Darwinism & Communism, Part III

In previous posts in this brief series, we’ve been looking at the relationship between Marx and Darwin, who developed parallel theories of historical or natural law. In a religious context, law is perceived as static and eternal: God’s law, higher than any man, worthy of judging kings and tyrants by its light. Marxism and Darwinism, as materialist philosophies, believe they have succeeded in obviating the need for God, or metaphysics generally. For them, there is no such thing as a static, eternal moral law. Thus in the Descent of Man, Darwin describes the process by which morals evolve, just like animal bodies. He finds nothing absolute or God-given even in a seemingly fundamental moral instinct like that against incest: “We Read More ›

Darwinism & Communism, Part II

In 1891 in Gori, Georgia, a 13-year-old choirboy with dreams of becoming a priest, Iosef Vissarionovich Dzhugashvili, was discovered by his mother at dawn, having stayed awake through the night reading Darwin’s Origin of Species. “I loved the book so much, Mummy, I couldn’t stop reading,” he explained. He later told a friend that God “doesn’t actually exist. We’ve been deceived.” “How can you say such a thing?” the friend exclaimed, to which the boy, the future Joseph Stalin, replied by handing him a copy of Darwin. In this little series, we are asking, among other things, what came from Stalin’s precocious appreciation of evolutionary theory? Hitler and Stalin alike sought to create a new race of supermen. Where did Read More ›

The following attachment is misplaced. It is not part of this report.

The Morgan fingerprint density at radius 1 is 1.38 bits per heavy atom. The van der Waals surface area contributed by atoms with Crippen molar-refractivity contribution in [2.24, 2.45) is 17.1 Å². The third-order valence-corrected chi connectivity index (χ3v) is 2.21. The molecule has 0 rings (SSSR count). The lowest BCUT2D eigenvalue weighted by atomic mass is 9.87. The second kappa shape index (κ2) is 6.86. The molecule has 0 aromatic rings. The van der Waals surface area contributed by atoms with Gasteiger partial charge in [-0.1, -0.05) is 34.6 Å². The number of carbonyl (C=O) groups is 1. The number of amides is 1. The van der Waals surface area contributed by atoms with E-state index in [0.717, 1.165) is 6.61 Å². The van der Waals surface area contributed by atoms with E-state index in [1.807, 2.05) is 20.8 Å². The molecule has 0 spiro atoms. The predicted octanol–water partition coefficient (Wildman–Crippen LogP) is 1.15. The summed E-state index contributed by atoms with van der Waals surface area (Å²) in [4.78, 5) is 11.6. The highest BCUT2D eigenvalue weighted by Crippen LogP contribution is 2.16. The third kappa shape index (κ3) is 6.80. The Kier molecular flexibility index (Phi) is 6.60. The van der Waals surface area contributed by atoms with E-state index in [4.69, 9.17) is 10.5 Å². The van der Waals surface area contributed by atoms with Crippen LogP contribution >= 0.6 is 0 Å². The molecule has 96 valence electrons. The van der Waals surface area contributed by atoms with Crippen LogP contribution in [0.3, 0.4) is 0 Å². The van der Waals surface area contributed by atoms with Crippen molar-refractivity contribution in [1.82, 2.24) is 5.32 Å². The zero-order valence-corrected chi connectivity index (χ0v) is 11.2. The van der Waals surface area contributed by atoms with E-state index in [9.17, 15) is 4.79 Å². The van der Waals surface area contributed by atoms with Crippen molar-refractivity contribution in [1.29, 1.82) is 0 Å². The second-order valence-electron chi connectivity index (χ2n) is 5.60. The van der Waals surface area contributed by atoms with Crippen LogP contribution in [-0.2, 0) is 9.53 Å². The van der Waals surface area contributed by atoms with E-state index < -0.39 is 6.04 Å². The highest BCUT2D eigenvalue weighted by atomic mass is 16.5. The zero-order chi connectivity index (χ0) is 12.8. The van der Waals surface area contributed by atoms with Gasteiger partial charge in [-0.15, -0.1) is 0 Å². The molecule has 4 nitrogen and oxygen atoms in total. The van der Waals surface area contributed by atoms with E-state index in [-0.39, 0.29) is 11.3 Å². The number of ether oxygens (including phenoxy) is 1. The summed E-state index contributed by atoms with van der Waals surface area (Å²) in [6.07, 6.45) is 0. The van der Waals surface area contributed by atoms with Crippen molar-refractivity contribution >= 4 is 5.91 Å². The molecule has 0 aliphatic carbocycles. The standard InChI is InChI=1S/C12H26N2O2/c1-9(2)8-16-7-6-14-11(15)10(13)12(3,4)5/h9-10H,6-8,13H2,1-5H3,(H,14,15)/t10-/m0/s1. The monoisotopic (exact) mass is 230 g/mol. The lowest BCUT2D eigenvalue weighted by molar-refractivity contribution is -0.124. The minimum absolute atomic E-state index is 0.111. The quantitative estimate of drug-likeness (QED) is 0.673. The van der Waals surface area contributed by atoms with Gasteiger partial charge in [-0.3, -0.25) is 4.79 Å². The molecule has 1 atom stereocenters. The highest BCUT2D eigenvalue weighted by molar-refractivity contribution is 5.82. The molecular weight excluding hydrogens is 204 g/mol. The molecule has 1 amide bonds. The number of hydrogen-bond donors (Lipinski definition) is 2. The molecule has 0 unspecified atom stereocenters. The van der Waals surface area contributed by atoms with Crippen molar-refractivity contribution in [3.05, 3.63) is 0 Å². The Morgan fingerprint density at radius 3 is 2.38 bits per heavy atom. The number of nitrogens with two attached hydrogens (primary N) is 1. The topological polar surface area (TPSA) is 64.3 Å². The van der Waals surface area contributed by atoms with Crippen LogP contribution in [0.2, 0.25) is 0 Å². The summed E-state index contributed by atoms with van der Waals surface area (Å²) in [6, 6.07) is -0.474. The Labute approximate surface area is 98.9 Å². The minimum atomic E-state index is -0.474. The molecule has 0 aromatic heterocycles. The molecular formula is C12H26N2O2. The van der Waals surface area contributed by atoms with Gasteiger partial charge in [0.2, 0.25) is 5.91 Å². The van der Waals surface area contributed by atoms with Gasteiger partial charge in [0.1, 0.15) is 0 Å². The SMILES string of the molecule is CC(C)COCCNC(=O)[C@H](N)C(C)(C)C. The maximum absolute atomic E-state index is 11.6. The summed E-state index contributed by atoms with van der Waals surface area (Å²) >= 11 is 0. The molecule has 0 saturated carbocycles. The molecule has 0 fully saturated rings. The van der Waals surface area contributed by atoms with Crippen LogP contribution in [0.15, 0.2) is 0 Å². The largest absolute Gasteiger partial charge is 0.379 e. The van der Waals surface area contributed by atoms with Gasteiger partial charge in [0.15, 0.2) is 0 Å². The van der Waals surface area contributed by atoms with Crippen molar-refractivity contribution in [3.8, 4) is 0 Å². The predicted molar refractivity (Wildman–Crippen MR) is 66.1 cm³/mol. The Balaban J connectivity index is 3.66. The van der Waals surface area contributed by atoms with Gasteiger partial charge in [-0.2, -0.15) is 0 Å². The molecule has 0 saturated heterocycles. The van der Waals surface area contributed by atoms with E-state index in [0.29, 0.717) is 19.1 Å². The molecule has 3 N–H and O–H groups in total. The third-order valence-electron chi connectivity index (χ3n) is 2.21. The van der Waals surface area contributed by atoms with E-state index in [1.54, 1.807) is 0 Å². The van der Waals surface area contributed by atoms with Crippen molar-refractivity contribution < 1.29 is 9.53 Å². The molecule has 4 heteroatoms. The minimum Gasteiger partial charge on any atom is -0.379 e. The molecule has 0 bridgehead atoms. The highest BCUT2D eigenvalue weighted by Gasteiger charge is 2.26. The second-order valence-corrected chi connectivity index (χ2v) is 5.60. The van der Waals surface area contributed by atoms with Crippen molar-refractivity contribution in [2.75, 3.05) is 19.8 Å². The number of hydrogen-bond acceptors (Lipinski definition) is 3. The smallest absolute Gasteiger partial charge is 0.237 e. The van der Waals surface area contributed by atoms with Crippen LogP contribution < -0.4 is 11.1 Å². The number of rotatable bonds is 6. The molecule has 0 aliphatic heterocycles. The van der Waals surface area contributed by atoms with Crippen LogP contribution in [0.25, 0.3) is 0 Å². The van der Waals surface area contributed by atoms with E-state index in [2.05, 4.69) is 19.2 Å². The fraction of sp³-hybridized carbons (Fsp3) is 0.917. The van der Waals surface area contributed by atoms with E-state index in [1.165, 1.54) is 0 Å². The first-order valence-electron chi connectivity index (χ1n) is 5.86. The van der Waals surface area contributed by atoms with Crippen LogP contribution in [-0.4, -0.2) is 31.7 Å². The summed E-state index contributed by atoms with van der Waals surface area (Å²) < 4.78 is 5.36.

Darwinism & Communism, Part I

Does Darwinism lend support more naturally to a capitalist moral-economic perspective or to some other competing philosophical standpoint, say, a Marxist one? Economic historian Niall Ferguson takes the former view. He’s been having a good run with his new book The Ascent of Money: A Financial History of the World — that is, apart from being taken to task by a number of reviewers for applying a Darwinian framework to understanding market forces. In the current New York Review of Books, economist Robert Skidelsky chides Ferguson for purveying “false analogies between financial evolution and Darwinian natural selection….These attempts to explain the rise of money in terms of natural processes strike me as being both morally and philosophically naïve.” Ferguson describes Read More ›

Fr. Richard John Neuhaus, RIP

There is a lot to be said on the passing of Father Richard John Neuhaus, dean of the theoconservatives, of whom I count myself one. The phrase he is most associated with, which has to do with giving religion a place “in the public square,” has become a cliché. Yet clichéd phrases can still refer to profoundly important ideas. The idea that faith has a role to play in public discussions of public issues, notably in politics, did not seem obvious at all when Fr. Neuhaus wrote his controversial 1984 book The Naked Public Square. It’s an idea that still has legions of enemies, including among some political conservatives, even as it continues to guide those of us who followed Read More ›